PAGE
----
Wound healing

Wound healing

Clin Plastic Surg 30 (2003) ix Preface Wound healing Linda G. Phillips, MD, FACS Guest Editor As plastic surgeons, optimal wound healing is critic...

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Clin Plastic Surg 30 (2003) ix

Preface

Wound healing

Linda G. Phillips, MD, FACS Guest Editor

As plastic surgeons, optimal wound healing is critically important to our clinical outcome. We are expected to be able to heal patients without leaving scars. Although we are ourselves aware that this is an impossible goal, we nevertheless strive to achieve a scar that is minimally apparent. Our attempt to prevent proliferative scars in our own postoperative patients is balanced by the attempt to achieve improved scar formation in those failed wound-healing attempts that are referred to us by our colleagues in other surgical disciplines. We attempt both nonoperative and operative means to manipulate the wound and achieve closure. A healed wound is the sine qua non of surgical care. Sometimes we must perform tissue transfers with local or distant flaps to achieve this end, which always results in a donor site deformity. We know that if we could somehow manipulate the patient to create new tissue or generate the lost part, we could achieve an end that more resembles the preinjury or presurgical appearance and function without the donor site morbidity. With these principles in mind, this issue of Clinics in Plastic Surgery begins with a thorough discussion of normal wound-healing processes. Fetal wound healing, with its scarless result, remains the Tantalus for clinicians. Errors in wound healing, due to local infection, systemic disease, or other impairments,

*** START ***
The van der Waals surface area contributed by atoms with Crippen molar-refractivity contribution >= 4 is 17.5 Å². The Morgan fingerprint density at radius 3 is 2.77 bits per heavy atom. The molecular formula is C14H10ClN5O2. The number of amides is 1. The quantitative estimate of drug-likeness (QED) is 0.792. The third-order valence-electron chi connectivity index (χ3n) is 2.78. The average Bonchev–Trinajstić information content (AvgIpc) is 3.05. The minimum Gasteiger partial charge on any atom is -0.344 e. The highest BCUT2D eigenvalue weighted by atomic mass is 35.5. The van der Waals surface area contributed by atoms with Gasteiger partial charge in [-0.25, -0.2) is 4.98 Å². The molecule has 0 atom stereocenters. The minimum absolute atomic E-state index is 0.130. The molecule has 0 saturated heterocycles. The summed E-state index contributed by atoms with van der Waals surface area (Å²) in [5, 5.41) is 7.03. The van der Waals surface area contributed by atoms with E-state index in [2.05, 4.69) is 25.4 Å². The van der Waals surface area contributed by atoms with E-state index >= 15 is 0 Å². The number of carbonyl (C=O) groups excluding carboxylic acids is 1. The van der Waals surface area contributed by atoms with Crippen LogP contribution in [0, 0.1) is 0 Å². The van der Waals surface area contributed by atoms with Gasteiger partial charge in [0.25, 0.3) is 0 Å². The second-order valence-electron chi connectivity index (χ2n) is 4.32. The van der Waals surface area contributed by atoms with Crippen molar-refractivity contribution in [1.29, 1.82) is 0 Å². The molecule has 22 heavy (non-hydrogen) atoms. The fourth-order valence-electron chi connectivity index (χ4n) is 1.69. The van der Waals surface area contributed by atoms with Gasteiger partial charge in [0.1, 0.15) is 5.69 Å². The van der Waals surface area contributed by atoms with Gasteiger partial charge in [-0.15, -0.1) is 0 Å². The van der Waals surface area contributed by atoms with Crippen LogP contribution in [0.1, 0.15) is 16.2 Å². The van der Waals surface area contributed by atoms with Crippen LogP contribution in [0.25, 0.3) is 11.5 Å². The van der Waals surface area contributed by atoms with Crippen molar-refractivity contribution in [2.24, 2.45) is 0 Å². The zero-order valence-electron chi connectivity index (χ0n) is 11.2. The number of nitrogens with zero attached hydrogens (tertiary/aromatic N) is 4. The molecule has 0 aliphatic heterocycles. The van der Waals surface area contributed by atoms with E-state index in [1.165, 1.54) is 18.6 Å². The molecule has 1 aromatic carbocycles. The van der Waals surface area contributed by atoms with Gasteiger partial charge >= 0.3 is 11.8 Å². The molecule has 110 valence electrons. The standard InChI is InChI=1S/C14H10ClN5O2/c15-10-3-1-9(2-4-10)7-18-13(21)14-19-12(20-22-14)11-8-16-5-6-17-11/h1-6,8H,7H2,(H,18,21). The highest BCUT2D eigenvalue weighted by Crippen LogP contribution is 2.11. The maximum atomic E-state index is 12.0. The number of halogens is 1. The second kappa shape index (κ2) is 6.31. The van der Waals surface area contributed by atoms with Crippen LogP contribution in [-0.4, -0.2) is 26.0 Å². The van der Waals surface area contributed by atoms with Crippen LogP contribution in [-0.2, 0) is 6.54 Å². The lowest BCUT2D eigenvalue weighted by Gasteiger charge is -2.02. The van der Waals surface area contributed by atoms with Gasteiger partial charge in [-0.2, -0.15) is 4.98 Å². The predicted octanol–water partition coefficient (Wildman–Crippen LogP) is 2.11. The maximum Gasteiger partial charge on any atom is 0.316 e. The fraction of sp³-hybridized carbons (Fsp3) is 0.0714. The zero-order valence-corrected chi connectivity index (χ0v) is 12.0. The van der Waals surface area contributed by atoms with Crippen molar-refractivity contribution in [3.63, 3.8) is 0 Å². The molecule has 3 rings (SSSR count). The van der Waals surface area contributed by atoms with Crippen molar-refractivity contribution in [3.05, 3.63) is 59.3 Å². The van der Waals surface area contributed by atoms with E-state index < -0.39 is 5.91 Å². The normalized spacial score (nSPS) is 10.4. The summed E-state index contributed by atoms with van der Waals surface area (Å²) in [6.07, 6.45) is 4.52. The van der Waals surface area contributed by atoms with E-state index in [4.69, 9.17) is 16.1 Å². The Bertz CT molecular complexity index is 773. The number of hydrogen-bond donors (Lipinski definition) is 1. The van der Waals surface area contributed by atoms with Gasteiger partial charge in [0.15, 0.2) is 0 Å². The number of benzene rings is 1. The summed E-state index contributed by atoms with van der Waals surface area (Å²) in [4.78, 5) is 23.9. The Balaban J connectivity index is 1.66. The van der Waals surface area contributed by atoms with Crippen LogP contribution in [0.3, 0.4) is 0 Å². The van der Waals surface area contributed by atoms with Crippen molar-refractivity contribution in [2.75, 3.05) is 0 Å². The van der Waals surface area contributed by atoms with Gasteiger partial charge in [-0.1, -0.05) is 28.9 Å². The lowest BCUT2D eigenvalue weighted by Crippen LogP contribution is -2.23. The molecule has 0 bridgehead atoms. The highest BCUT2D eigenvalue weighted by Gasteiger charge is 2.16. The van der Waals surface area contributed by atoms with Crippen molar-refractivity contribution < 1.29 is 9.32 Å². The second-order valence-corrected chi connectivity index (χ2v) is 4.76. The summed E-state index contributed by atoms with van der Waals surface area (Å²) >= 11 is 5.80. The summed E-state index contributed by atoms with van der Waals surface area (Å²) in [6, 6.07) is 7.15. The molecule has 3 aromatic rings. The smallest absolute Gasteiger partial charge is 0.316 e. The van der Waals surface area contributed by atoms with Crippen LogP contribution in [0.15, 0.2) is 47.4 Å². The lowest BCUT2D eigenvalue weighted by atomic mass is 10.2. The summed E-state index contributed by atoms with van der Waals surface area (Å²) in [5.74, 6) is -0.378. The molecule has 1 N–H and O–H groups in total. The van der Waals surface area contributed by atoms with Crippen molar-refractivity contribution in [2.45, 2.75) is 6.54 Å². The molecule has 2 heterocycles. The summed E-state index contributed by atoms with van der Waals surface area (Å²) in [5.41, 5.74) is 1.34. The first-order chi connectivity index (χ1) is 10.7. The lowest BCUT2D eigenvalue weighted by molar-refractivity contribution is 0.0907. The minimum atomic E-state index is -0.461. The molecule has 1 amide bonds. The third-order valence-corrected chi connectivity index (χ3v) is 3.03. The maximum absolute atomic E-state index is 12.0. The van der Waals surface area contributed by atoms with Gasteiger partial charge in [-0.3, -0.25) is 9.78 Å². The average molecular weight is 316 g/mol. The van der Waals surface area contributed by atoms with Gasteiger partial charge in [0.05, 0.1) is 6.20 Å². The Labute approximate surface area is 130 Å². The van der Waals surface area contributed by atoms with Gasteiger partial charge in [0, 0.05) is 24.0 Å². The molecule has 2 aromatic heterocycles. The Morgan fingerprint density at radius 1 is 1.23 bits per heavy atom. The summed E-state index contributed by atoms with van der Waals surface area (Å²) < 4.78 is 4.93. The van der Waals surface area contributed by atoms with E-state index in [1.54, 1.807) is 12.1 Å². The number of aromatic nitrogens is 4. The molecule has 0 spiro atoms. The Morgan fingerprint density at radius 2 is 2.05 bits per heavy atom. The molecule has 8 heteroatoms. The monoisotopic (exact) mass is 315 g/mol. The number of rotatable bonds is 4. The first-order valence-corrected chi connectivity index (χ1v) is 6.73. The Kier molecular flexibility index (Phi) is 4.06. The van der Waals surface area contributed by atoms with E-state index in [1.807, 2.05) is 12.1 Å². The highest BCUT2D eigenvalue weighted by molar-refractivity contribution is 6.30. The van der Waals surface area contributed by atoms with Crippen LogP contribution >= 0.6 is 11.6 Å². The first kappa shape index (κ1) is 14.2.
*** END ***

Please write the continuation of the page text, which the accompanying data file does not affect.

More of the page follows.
sometimes can be anticipated and always must be understood in order to achieve some control. Whether our intervention involves surgery, systemic disease control, the use of modalities such as hyperbaric oxygen, or local antibody or cytokine therapy, we can impact the repair process for our patients. The treatments discussed in this issue are cutting edge. Also discussed is tissue engineering—not just regenerating tissue, but actually creating it, using Star Wars technology—which is the hope for the future. All of these interventions require extensive knowledge of wound healing: what the process involves, what comorbidities can impact the result, and where and how physicians may intervene. This issue of Clinics in Plastic Surgery, with its superb articles written by my talented colleagues, will contribute to this knowledge. I am truly honored to have worked with each of these contributors and I hope that the readers will find that this issue contributes significantly to their knowledge of wound healing and their ability to achieve a better outcome for patients.

0094-1298/03/$ – see front matter D 2003, Elsevier Science (USA). All rights reserved. PII: S 0 0 9 4 - 1 2 9 8 ( 0 2 ) 0 0 0 8 9 - 5

Linda G. Phillips, MD, FACS Division of Plastic Surgery 6124 McCullough Building 301 University Blvd Galveston, TX 77555-0724, USA